Other pistol powders I tried were 2400, Unique, Blue Dot, and Red Dot. They all sent subsonic loads, but also broke the sonic speed before working the action. Some of them sent the bolt carrier back but did not strip a fresh round. Some pushed the bolt back a little and closed again with the empty case. Sometimes the action was not worked enough to even cock the hammer.
Of the pistol powders, the Titegroup gave me the best results of a subsonic load, though my super-duper semi-auto was reduced to a single shot. The rounds were really quiet, and the 80-grain Nosler bullet gave targets a good wallop out to 100 yards.
Some of the many powders author used to work up loads. Metal can of IMR 4198 has been on the shelf a while.
The first rifle powder I tried was IMR 4064, because I was in the process of loading some .308 cartridges and it was easy to weigh. I started with 11 grains and it locked the bolt back but also was supersonic. I loaded rounds slowly reducing the charge, and 10 grains was subsonic but wouldn’t work the action. I did this with a variety of IMR and Hodgdon powders with the same results, not enough pop to work the bolt. Of all the powders I tried, the IMR 4064 was the closest to getting good results.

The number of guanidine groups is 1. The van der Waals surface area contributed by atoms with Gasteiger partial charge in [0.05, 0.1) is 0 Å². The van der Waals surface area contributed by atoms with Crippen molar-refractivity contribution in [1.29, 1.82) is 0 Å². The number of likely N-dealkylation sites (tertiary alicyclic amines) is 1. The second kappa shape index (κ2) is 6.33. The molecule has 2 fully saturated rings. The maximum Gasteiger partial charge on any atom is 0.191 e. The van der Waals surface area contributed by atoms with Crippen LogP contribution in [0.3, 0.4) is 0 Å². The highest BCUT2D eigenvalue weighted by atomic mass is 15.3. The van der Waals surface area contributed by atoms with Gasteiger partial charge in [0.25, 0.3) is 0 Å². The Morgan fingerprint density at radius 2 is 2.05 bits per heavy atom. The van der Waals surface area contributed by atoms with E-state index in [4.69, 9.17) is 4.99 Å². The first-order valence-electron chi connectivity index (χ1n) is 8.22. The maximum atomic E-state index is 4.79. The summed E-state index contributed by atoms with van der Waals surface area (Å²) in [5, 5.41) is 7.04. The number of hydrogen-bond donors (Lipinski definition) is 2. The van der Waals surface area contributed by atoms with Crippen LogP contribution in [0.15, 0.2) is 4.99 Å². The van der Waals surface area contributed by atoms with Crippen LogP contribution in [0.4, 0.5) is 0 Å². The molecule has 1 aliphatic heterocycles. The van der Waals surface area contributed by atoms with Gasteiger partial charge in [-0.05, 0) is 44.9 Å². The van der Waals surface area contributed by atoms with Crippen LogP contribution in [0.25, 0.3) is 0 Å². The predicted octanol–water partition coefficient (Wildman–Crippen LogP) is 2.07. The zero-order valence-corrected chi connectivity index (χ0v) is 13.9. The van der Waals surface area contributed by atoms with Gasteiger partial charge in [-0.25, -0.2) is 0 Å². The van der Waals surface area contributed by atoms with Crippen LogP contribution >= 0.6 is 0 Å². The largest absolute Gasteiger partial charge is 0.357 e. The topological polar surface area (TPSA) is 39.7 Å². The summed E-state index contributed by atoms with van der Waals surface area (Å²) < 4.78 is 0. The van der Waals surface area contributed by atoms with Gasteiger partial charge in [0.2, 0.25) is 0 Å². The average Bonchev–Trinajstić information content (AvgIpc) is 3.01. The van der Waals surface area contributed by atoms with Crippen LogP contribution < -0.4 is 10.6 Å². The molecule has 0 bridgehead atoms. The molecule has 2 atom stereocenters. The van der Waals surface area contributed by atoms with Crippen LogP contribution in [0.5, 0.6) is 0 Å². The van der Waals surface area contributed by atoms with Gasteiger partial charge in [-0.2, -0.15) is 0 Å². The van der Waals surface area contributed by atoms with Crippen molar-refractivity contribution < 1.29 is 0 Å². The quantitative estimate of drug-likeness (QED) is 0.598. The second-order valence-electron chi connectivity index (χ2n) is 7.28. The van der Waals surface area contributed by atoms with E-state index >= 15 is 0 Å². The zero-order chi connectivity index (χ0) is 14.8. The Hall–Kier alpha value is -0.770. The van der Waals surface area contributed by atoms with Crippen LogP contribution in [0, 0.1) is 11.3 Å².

These were all slower-burning extruded powders, so I tried Winchester 748, which was very inconsistent in regard to velocities. Sometimes the velocity changed from round to round, going subsonic to supersonic on the chronograph. I started with 12 grains and reduced it to 11.1 and it was still supersonic and would not operate the bolt.
I was starting to think I wouldn’t get the results I was looking for. Some loads could be developed to an acceptable subsonic load but didn’t develop enough pressure to work the bolt carrier. Two mechanical fixes I tried were putting a low-mass bolt carrier in the gun to see if the reduced weight would help, and a reduced spring, since some loads moved the bolt partway. I went to my trusty Brownell’s catalog for some answers.